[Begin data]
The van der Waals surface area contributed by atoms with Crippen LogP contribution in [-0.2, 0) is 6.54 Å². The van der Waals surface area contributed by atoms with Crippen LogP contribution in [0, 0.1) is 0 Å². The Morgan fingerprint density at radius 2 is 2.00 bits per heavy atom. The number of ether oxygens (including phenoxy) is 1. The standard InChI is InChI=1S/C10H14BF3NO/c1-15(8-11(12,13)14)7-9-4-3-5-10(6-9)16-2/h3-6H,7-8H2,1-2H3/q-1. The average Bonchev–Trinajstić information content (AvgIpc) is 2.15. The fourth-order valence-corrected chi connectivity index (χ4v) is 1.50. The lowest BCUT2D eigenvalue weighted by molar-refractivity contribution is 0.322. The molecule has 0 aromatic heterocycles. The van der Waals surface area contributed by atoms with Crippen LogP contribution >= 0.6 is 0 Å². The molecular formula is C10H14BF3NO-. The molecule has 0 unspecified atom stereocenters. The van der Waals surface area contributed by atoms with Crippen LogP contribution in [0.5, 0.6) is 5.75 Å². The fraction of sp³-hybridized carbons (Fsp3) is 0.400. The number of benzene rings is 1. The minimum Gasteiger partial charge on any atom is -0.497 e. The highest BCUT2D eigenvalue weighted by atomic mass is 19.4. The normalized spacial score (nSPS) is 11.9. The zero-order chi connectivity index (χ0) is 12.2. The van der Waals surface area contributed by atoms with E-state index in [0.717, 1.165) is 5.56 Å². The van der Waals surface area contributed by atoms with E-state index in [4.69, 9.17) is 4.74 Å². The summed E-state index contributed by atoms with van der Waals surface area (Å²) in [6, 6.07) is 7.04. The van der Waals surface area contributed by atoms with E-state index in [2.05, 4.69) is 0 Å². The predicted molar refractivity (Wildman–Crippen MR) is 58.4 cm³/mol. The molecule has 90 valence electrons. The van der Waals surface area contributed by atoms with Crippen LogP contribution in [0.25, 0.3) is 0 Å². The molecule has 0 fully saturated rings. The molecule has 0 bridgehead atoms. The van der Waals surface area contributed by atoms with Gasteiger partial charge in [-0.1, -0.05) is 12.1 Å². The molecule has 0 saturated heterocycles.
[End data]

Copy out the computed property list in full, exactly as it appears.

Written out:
The van der Waals surface area contributed by atoms with Crippen LogP contribution in [-0.2, 0) is 6.54 Å². The van der Waals surface area contributed by atoms with Crippen LogP contribution in [0, 0.1) is 0 Å². The Morgan fingerprint density at radius 2 is 2.00 bits per heavy atom. The number of ether oxygens (including phenoxy) is 1. The standard InChI is InChI=1S/C10H14BF3NO/c1-15(8-11(12,13)14)7-9-4-3-5-10(6-9)16-2/h3-6H,7-8H2,1-2H3/q-1. The average Bonchev–Trinajstić information content (AvgIpc) is 2.15. The fourth-order valence-corrected chi connectivity index (χ4v) is 1.50. The lowest BCUT2D eigenvalue weighted by molar-refractivity contribution is 0.322. The molecule has 0 aromatic heterocycles. The van der Waals surface area contributed by atoms with Crippen LogP contribution >= 0.6 is 0 Å². The molecular formula is C10H14BF3NO-. The molecule has 0 unspecified atom stereocenters. The van der Waals surface area contributed by atoms with Crippen LogP contribution in [0.5, 0.6) is 5.75 Å². The fraction of sp³-hybridized carbons (Fsp3) is 0.400. The number of benzene rings is 1. The minimum Gasteiger partial charge on any atom is -0.497 e. The highest BCUT2D eigenvalue weighted by atomic mass is 19.4. The normalized spacial score (nSPS) is 11.9. The zero-order chi connectivity index (χ0) is 12.2. The van der Waals surface area contributed by atoms with E-state index in [0.717, 1.165) is 5.56 Å². The van der Waals surface area contributed by atoms with E-state index in [4.69, 9.17) is 4.74 Å². The summed E-state index contributed by atoms with van der Waals surface area (Å²) in [6, 6.07) is 7.04. The van der Waals surface area contributed by atoms with E-state index in [2.05, 4.69) is 0 Å². The predicted molar refractivity (Wildman–Crippen MR) is 58.4 cm³/mol. The molecule has 90 valence electrons. The van der Waals surface area contributed by atoms with Crippen LogP contribution in [0.25, 0.3) is 0 Å². The molecule has 0 fully saturated rings. The molecule has 0 bridgehead atoms. The van der Waals surface area contributed by atoms with Gasteiger partial charge in [-0.1, -0.05) is 12.1 Å². The molecule has 0 saturated heterocycles.